By Bruce Levine–
CHICAGO (CBS) — The acquisition of right-hander James Shields is just a partial piece to the plan the White Sox have for going the distance this season. After picking up $27 million over the next three seasons of the $58 million left on Shields’ contract, Chicago’s front office has put itself in position to still add at least two more important cogs for a playoff push.
The economic breakdown of the Shields deal was essential to the plan executive Rick Hahn and Kenny Williams have in mind. Shields will be paid $5 million by Chicago this season and $11 million in 2017 and 2018, assuming he doesn’t doesn’t opt out. San Diego will pick up the rest of the money Shields is owed each season.
The White Sox’s payroll now sits at around $117 million for 2016. With Adam LaRoche’s $13 million coming off of the books back in March after his abrupt retirement, the team is still under its projected payroll figure for this year. Projecting further into the future, the financial commitment to John Danks — $14.25 million this season — is done after 2016, which made it easier to take on the Shields money for 2017 and allows for some flexibility for a short-term buy-in.
A left-handed bat and a left-handed set up man would be ideal additions for the White Sox. Chairman Jerry Reinsdorf is involved on a daily basis regarding the vision of Hahn and Williams. The group has broken down what areas of the team it wants to add to and the impact of future contracts going forward.
“He is not the least bit shy about pointing out to us certain things we need to improve upon,” Hahn said of Reinsdorf. “We usually have a pretty healthy exchange about it. You see it most readily as an example in the Shields deal. He was lockstep with us as we went through the search. He knew what the options were.
“He understood where we saw this market going over the next four to six weeks. He understood why we felt we needed to act early. He saw that we could close a deal on the terms that we did that can help us for now and the future. Also, that this gives us an opportunity to further improve this club.”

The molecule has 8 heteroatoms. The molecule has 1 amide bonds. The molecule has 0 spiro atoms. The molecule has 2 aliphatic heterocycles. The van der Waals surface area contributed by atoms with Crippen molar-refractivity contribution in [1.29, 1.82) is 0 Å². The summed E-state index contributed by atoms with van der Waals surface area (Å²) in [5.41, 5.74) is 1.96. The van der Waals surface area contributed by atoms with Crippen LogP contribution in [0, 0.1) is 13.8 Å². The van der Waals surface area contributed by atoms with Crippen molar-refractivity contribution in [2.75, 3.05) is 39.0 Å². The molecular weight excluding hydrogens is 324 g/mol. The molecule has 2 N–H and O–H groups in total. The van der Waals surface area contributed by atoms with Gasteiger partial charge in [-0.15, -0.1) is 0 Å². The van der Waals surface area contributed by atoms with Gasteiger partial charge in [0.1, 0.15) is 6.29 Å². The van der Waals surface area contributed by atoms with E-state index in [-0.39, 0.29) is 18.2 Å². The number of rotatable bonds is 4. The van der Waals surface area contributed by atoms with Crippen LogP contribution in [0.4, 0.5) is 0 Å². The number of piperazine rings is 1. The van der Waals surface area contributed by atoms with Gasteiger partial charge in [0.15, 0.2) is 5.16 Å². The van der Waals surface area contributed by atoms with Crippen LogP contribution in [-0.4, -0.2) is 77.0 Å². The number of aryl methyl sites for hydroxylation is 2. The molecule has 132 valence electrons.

Trading for a player like Shields in early June is quite irregular in normal baseball circumstances. In this case, there the right combination of a team that needed an innings-eating starting pitcher and one that was mandated to dump salary.
How soon will the White Sox add more players? It takes two to tango. Chicago will once again approach the Cincinnati and other clubs regarding left-handed bats. Reds outfielder Jay Bruce remains a logical target. He’s making $12.5 million here in 2016 before he becomes a free agent at season’s end. There’s also a $1 million buyout option for 2017.
The 29-year-old Bruce is having a strong season despite the Reds’ awful record, hitting .280 with 13 home runs, 40 RBIs and a .922 OPS in 52 games. He’s also a quality defender with a strong arm and was also a clubhouse leader in Cincinnati with former Reds teammate and current White Sox third baseman Todd Frazier.
When the teams discussed a deal in spring training, the Reds were adamant about the White Sox taking at least $11 million of the $12.5 million due on Bruce’s contract. The chances of Chicago giving up shortstop Tim Anderson or right-hander Carson Fulmer, their top prospects, are close to zero this season.
The White Sox have traded seven minor league prospects for three key players since last winter. Three prospects were shipped off in the three-team deal to acquire Frazier, two were used in the trade for second baseman Brett Lawrie and two more left Saturday when they acquired Shields.
You can count on the White Sox continuing their pursuit of more help. Because in baseball, only the proactive survive.
Bruce Levine covers the Cubs and White Sox for 670 The Score and CBSChicago.com. Follow him on Twitter @MLBBruceLevine.